'Hero' Sgt. Killed in Afghanistan Awarded Medal of Honor - NBC4 Washington
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'Hero' Sgt. Killed in Afghanistan Awarded Medal of Honor

The White House says Tech. Sgt. John A. Chapman "charged into enemy fire through harrowing conditions"

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    NEWSLETTERS

    Medal of Honor Presented to Late Windsor Locks Sgt.

    President Donald Trump awarded the Medal of Honor to an Air Force sergeant from Connecticut who was credited with saving the lives of service members on a mountain in Afghanistan in 2002.

    (Published Wednesday, Aug. 22, 2018)

    President Donald Trump awarded the Medal of Honor Wednesday to an Air Force sergeant from Connecticut who was credited with saving the lives of service members on a mountain in Afghanistan in 2002.

    Trump presented the award posthumously to the family of Technical Sergeant John A. Chapman, a native of Windsor Locks, Connecticut, at a medal of honor ceremony at the White House Wednesday afternoon.

    "I knew he did something spectacular," his wife, Valerie Nessel said in an interview with NBC News' Lester Holt. The interview will air in full on Wednesday evening on "Nightly News With Lester Holt." "We just never had the proof to prove it," she said.

    Chapman's helicopter came under heavy fire and crash-landed in a valley on March 4, 2002. Chapman and other team members returned to the snow-capped mountain to rescue a stranded service member.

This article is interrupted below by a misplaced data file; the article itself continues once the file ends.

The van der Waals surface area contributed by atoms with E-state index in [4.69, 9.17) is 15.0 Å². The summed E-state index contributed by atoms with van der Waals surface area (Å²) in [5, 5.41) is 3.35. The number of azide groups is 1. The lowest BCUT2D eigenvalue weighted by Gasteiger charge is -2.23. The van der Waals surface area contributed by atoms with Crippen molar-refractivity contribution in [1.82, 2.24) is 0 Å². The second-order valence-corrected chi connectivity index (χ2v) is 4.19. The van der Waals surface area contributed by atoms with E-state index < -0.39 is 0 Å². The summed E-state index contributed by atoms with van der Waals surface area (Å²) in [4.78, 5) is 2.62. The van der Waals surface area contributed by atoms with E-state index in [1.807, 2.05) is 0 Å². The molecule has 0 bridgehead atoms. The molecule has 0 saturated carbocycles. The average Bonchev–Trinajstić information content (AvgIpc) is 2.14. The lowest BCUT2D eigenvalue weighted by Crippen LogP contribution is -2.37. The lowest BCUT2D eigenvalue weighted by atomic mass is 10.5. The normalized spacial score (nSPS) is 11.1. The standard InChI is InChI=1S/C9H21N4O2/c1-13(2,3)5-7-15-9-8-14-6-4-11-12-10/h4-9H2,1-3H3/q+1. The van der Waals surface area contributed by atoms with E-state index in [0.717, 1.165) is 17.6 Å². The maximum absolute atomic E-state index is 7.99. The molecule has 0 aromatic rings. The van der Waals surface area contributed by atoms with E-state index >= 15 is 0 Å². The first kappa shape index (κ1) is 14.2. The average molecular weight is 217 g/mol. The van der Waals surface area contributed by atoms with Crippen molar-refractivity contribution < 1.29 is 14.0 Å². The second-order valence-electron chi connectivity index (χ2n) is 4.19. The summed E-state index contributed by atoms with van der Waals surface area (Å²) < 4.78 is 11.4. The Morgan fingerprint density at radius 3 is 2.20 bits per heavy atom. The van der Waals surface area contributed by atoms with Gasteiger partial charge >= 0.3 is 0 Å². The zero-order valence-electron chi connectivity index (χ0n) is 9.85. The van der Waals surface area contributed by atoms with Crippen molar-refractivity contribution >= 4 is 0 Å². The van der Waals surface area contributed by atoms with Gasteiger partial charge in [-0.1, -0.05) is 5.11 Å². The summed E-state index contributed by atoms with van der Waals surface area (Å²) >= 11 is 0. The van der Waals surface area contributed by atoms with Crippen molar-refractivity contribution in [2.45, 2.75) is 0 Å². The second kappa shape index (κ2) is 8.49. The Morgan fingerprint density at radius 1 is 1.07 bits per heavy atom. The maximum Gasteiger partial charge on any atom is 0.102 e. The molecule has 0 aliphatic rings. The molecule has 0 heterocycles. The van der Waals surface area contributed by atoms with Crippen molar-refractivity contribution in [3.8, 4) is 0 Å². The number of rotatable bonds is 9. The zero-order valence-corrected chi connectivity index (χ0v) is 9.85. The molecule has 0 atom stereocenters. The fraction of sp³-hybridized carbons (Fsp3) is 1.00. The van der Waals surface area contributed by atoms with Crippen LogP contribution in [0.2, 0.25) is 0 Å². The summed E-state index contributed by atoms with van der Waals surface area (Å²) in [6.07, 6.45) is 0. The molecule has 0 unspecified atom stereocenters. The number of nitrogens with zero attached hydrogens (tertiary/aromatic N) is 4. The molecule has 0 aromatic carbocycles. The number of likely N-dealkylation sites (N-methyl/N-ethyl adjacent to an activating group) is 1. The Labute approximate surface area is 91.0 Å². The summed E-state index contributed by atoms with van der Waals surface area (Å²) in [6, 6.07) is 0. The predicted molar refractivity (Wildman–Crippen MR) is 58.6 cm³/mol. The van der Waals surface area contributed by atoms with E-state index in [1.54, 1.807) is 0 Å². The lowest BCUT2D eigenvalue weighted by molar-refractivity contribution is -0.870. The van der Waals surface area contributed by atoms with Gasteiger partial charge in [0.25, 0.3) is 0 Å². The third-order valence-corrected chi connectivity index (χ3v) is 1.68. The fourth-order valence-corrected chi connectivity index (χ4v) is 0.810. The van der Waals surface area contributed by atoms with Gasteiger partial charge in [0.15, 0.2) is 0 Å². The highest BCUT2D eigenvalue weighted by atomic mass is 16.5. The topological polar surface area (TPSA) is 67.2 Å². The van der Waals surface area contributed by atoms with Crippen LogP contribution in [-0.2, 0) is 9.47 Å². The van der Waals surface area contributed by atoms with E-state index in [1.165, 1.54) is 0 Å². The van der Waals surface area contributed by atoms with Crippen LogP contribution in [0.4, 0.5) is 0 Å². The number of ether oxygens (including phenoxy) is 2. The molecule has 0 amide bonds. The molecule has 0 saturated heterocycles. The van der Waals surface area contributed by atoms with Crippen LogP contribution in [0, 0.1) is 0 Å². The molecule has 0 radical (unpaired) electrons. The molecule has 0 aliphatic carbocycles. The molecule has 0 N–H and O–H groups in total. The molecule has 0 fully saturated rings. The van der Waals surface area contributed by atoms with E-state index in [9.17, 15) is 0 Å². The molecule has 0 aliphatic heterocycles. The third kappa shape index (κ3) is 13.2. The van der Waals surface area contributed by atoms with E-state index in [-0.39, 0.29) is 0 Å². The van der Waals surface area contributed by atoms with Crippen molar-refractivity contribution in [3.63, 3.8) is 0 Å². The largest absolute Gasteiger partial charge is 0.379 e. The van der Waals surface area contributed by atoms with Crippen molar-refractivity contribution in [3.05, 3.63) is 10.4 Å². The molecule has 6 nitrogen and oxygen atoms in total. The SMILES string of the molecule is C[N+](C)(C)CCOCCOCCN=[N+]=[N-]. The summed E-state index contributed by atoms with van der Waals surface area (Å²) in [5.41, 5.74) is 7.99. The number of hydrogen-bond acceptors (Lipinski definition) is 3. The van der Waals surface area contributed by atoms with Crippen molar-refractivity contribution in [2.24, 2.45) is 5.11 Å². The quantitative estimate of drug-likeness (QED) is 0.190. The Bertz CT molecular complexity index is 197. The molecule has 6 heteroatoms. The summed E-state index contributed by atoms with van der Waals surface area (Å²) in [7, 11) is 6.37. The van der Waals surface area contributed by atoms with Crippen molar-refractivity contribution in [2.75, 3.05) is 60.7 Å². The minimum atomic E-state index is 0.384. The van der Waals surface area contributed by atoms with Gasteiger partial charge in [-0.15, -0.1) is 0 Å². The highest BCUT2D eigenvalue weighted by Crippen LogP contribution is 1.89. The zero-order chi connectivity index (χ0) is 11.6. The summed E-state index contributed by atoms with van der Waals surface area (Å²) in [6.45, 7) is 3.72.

The White House said Chapman "charged into enemy fire through harrowing conditions," seized a bunker and killed its occupants. He was severely wounded in an ensuing firefight but continued to fight until he was killed.

    The military determined through technology, witness accounts and other methods that Chapman was still alive when reinforcements arrived to the mountain, and a major who was on that helicopter told NBC News that Chapman supressed enemy fire, helping the team to land.

    “Nobody is more deserving of the Medal of Honor than Sergeant Chapman – he is a hero who represents the best of Connecticut and the United States,” Gov. Dannel Malloy said in a statement. “The actions that he took in Afghanistan to protect his teammates at the sacrifice of his own life are extraordinary and deserving of the highest respect of our nation. He will never be forgotten, and we will continue to honor his legacy.”

    The award is given to those who risk their lives and go above and beyond the call of duty.

    Chapman, who joined the Air Force in 1985, was 36 years old when he died. 

    A U.S. Navy cargo ship was named in his honor on April 5, 2005.

    A photograph of Sergeant Chapman is on display inside of the State Capitol complex in Hartford as part of the Connecticut Wall of Honor, a memorial to the members of the United States Armed Forces who gave their lives in the wars in Iraq and Afghanistan since 2001.